This project focused on creating a simple serial data logger for the Delorme Tripmate (also known as the GPSTripmate). The Tripmate is an older GPS receiver that can be purchased on eBay for <$20. I happen to have one that my family used a couple of years ago and it is still in great shape. It has been sitting in the back of my car for the past four years, so I finally decided to put it to good use. The plan was to create a GPS data logger that would record the position of the unit and allow me to read back the latitude and longitude after acquiring the data. My ultimate goal will be to use a small backpack to record my runs (once the weather warms up). This was a fun experiment because not only did I need to interface the PIC16F88 to the Tripmate, but I also needed to parse the output and implement an efficient storage solution. Read on to find out more information about the project, see the schematic and soure code I wrote, and find out how the data was visualized.
The Tripmate was a GPS receiver manufactured by Delorme that was originally intended for use with their Street Atlas USA computer program. The Tripmate uses an RS-232 serial connection to send and receive data using the NMEA 0183 standard (i.e. 4800 baud, 8 data bits, 1 stop bit, no parity). The one interesting quirk about the Tripmate is that it needed to receive the string “ASTRAL” before it would output any information. I modified my Tripmate to self-start using a loopback modification. Now the Tripmate will output the NMEA strings whenever it is powered. More information about the self-start modification can be found on these websites:
- Modify the Delorme Tripmate to selfstart
- Tripmate Self-Start and External Power Mod
Once the Tripmate is modified to self-start, it will automatically output position and satellite information when power is applied. The sentences that the Tripmate outputs are GPRMC (Recommended minimum specific GPS/Transit data), GPGSA (GPS DOP and active satellites) GPGGA (GPS Fix Data), and GPGSV (GPS Satellites in view). We are specifically interested in the GPRMC sentence for this project.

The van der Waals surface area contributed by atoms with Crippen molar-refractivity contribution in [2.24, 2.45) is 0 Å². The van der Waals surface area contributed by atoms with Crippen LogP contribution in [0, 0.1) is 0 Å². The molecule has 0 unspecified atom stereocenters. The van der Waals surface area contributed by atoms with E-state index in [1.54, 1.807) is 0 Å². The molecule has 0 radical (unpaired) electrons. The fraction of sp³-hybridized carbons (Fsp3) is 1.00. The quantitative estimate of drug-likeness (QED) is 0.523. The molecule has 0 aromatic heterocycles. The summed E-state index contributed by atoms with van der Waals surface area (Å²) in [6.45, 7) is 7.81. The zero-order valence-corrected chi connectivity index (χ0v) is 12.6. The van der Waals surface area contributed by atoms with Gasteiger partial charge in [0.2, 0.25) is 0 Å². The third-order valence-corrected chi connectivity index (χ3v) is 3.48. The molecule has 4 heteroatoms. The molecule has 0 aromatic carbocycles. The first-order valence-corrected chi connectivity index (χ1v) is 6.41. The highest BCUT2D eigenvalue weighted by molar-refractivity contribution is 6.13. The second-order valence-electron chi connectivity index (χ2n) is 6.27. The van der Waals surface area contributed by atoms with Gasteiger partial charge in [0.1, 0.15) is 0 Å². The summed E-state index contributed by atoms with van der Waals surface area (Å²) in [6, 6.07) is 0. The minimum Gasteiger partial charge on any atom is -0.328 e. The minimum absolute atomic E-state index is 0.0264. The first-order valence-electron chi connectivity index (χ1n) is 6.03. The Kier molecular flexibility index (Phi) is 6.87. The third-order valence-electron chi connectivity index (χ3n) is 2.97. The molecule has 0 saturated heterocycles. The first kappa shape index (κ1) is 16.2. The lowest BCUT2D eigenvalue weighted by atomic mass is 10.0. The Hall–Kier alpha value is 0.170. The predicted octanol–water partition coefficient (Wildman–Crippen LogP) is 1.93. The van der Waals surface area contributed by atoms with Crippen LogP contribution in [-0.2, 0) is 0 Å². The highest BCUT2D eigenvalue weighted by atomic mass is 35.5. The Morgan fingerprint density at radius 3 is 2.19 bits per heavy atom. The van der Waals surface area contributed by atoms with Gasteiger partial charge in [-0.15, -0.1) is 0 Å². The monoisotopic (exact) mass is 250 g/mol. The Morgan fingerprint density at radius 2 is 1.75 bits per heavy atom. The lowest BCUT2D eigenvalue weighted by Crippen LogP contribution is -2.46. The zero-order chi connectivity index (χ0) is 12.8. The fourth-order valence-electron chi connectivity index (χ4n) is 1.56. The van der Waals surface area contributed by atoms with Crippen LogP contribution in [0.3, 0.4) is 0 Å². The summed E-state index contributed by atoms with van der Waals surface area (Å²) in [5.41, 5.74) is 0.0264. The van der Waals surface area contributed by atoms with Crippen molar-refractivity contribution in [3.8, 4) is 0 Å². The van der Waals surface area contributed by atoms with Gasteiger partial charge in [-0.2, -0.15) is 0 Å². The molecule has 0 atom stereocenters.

$GPRMC sentence information
An example $GPRMC sentence sent by the Tripmate would be:
This sentence contains the following information:
123456 UTC Time of fix 12:34:56
A Navigation receiver warning (A = Valid, V = Invalid)
4234.4594,N Latitude 42 degrees, 34.4594 minutes North
11233.2892,W Longitude 112 degrees, 33.2892 minutes West
010.0 Speed (Knots)
022.7 Course Made Good (Degrees)
220107 UTC Date of fix January 22, 2007
015.5,W Magnetic variation, 20.3 deg. East
The job of the microchip will now be to parse this data, discard any irrelevant information, and store the variables of interest (Latitude and Longitude).
Here is the full schematic for the driver. I chose to use a PIC16F88 as the microcontroller it is cheap, has a high speed internal oscillator (8MHz), an internal USART, and is bootloadable. I will discuss each of the components below. As always, the part numbers for the components are linked to websites for data and more information when available.
UPDATE (February 9, 2007)
Terry pointed out that there is a mistake in the schematic. Pin 8 on the PIC16F88 (USART RX) should go to pin 3 on the MAX233 instead of pin 2.
UPDATE (February 20, 2007)
The schematic has been corrected.
UPDATE (May 10, 2007)
Rogerio pointed out another mistake in the schematic. Pin 11 on the PIC16F88 (USART TX) should go to pin 2 on the MAX233 instead of pin 1. It looks like the original mistake that I made was to shift the two lines one pin up when drawing up the schematic. The schematic has been corrected.